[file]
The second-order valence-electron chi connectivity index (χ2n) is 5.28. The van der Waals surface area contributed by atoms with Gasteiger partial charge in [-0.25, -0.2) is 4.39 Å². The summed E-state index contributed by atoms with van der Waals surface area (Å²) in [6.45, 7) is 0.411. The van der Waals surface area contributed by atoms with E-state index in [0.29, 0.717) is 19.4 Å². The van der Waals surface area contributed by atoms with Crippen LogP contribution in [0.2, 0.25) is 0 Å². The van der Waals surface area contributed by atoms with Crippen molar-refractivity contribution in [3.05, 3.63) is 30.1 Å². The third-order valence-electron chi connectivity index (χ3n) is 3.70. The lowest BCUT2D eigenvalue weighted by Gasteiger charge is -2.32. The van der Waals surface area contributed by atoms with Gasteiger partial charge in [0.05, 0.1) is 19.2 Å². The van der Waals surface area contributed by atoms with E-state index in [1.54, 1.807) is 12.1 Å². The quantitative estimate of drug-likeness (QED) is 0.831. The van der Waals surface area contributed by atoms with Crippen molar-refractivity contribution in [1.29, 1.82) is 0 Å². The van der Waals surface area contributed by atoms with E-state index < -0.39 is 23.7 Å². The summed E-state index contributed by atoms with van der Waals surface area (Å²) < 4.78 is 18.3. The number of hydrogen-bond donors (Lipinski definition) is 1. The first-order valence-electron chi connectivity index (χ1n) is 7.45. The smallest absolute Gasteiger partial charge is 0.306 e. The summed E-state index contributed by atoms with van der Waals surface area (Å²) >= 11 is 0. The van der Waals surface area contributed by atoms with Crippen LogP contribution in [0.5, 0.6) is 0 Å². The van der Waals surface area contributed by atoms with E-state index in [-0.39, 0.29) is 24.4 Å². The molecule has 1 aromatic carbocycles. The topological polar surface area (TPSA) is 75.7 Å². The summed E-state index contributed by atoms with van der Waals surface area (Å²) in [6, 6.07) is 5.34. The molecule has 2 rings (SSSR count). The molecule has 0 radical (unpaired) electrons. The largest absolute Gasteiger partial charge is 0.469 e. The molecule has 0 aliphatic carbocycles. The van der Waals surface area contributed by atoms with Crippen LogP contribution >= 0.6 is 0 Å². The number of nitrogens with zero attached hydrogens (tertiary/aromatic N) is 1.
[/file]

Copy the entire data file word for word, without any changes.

The second-order valence-electron chi connectivity index (χ2n) is 5.28. The van der Waals surface area contributed by atoms with Gasteiger partial charge in [-0.25, -0.2) is 4.39 Å². The summed E-state index contributed by atoms with van der Waals surface area (Å²) in [6.45, 7) is 0.411. The van der Waals surface area contributed by atoms with E-state index in [0.29, 0.717) is 19.4 Å². The van der Waals surface area contributed by atoms with Crippen LogP contribution in [0.2, 0.25) is 0 Å². The van der Waals surface area contributed by atoms with Crippen molar-refractivity contribution in [3.05, 3.63) is 30.1 Å². The third-order valence-electron chi connectivity index (χ3n) is 3.70. The lowest BCUT2D eigenvalue weighted by Gasteiger charge is -2.32. The van der Waals surface area contributed by atoms with Gasteiger partial charge in [0.05, 0.1) is 19.2 Å². The van der Waals surface area contributed by atoms with E-state index in [1.54, 1.807) is 12.1 Å². The quantitative estimate of drug-likeness (QED) is 0.831. The van der Waals surface area contributed by atoms with Crippen molar-refractivity contribution in [1.29, 1.82) is 0 Å². The van der Waals surface area contributed by atoms with E-state index < -0.39 is 23.7 Å². The summed E-state index contributed by atoms with van der Waals surface area (Å²) < 4.78 is 18.3. The number of hydrogen-bond donors (Lipinski definition) is 1. The first-order valence-electron chi connectivity index (χ1n) is 7.45. The smallest absolute Gasteiger partial charge is 0.306 e. The summed E-state index contributed by atoms with van der Waals surface area (Å²) >= 11 is 0. The van der Waals surface area contributed by atoms with Crippen LogP contribution in [0.5, 0.6) is 0 Å². The van der Waals surface area contributed by atoms with E-state index in [-0.39, 0.29) is 24.4 Å². The molecule has 1 aromatic carbocycles. The topological polar surface area (TPSA) is 75.7 Å². The summed E-state index contributed by atoms with van der Waals surface area (Å²) in [6, 6.07) is 5.34. The molecule has 2 rings (SSSR count). The molecule has 0 radical (unpaired) electrons. The largest absolute Gasteiger partial charge is 0.469 e. The molecule has 0 aliphatic carbocycles. The van der Waals surface area contributed by atoms with Crippen LogP contribution >= 0.6 is 0 Å². The number of nitrogens with zero attached hydrogens (tertiary/aromatic N) is 1.